Too many variables!

You scientific types are going to lecture me because I introduced three variables into this final test. Well, here’s why. I don’t care whether it is the sorted pellets, the lower number of pumps or exhausting the air after every shot that works, because this isn’t my airgun. I’m looking for results — not test data. Maybe it was a combination of all three things, or it’s just as possible that only one of them mattered and the other two didn’t. Let’s now look at what this rifle did.

Ten Crosman Premiers went into a group that meassures 0.28-inches between centers! That is clearly the best group of either the Blue Streak or this Supergrade, and it tells me that the accuracy is there.

Sheridan Supergrade sorted Premiers target
Ten Crosman Premier pellets with sorted heads went into 0.28-inches at 10 meters.


A reader asked me whether the Supergrade trigger gets heavier with more pumps. It does not. It has am impact-type striker system that remains constant at all times. This two-stage trigger is not adjustable, and breaks at 2 lbs. 9 oz. The blade is wide, so the trigger finger has something solid to pull.


I think this test demonstrates that the Sheridan Supergrade is capable of fantastic accuracy when the right pellets are used and when the gun is shooting at its best. The test rifle has some valve issues that can be overcome by certain operational means that I have shown.

But a Sheridan Supergrade is not a day-in-day-out airgun. It’s a rifle to treasure and shoot occasionally. If you want a solid shooter, I recommend getting a Blue or Silver Streak with the rocker safety. That you can shoot to your heart’s content.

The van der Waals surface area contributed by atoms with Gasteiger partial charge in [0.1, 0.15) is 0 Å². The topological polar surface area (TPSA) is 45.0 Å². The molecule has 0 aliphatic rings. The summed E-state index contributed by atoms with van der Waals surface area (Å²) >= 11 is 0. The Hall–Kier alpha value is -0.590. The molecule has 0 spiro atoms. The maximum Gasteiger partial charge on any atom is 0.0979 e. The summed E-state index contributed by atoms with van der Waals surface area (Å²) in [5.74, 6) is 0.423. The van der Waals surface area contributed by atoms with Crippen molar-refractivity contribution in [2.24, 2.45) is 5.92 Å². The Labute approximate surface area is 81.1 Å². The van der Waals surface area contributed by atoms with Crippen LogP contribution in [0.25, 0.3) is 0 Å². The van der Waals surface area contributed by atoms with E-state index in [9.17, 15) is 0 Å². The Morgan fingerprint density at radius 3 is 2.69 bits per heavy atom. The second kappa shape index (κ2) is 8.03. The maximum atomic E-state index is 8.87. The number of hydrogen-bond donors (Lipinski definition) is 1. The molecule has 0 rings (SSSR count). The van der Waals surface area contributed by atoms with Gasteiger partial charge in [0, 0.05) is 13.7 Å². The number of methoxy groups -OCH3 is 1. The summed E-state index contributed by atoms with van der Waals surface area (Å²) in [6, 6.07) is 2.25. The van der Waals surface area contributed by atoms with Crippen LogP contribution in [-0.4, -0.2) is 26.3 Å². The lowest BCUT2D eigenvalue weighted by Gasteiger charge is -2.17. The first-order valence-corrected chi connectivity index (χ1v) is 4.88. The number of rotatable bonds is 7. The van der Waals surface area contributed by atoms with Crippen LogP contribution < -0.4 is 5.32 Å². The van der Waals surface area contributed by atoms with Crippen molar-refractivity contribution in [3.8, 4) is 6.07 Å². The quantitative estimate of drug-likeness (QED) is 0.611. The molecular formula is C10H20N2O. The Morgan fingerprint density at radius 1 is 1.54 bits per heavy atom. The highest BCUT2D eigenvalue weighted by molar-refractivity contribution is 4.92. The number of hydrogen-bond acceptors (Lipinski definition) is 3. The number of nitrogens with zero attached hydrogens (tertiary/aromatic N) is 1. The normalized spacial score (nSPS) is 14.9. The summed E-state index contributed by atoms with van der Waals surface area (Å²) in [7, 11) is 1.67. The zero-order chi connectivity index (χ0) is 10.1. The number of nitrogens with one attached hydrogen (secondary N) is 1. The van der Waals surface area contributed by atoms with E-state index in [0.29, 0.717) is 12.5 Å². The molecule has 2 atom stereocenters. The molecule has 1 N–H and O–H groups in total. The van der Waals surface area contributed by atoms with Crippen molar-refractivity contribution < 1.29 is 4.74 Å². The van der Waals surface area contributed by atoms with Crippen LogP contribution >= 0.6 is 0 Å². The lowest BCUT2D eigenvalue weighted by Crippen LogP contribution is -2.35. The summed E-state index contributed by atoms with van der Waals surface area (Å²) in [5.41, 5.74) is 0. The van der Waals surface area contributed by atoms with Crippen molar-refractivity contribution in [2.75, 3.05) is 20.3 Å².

author avatar
Tom Gaylord (B.B. Pelletier)
Tom Gaylord, also known as B.B. Pelletier, provides expert insights to airgunners all over the world on behalf of Pyramyd AIR. He has earned the title The Godfather of Airguns™ for his contributions to the industry, spending many years with AirForce Airguns and starting magazines dedicated to the sport such as Airgun Illustrated.

42 thoughts on “Sheridan Supergrade: 3”

    • RR,

      Yes, I do agree that it needs some work. This design is not easy to work on, though, because the parts are unique and must be custom-made. But if they can be made correctly I should be possible to bring this old gal back to new.


  1. B.B.,

    Way to go on getting innovative with your testing! I guess that begs the question,….. Is it possible for (any) multi-pump to have air left over past a certain amount of pumps? For that matter, even a single stroke.

    It also begs the question,….. What allows/insures that (all) the air will be exhausted on 10 pumps (on something like a 880) vs just 5 pumps?


    • Chris,

      You have asked the most fundamental question. What determines whether there is air left in a gun? It’s a combination of the valve surfaces and angles and how they interface, the power of the return spring that closes the valve, and the size (volume) of the passage for air to leave the valve and gun.

      This old Supergrade no doubt has valve surfaces that have hardened and have perhaps become deformed over time and the return spring may be a little weak.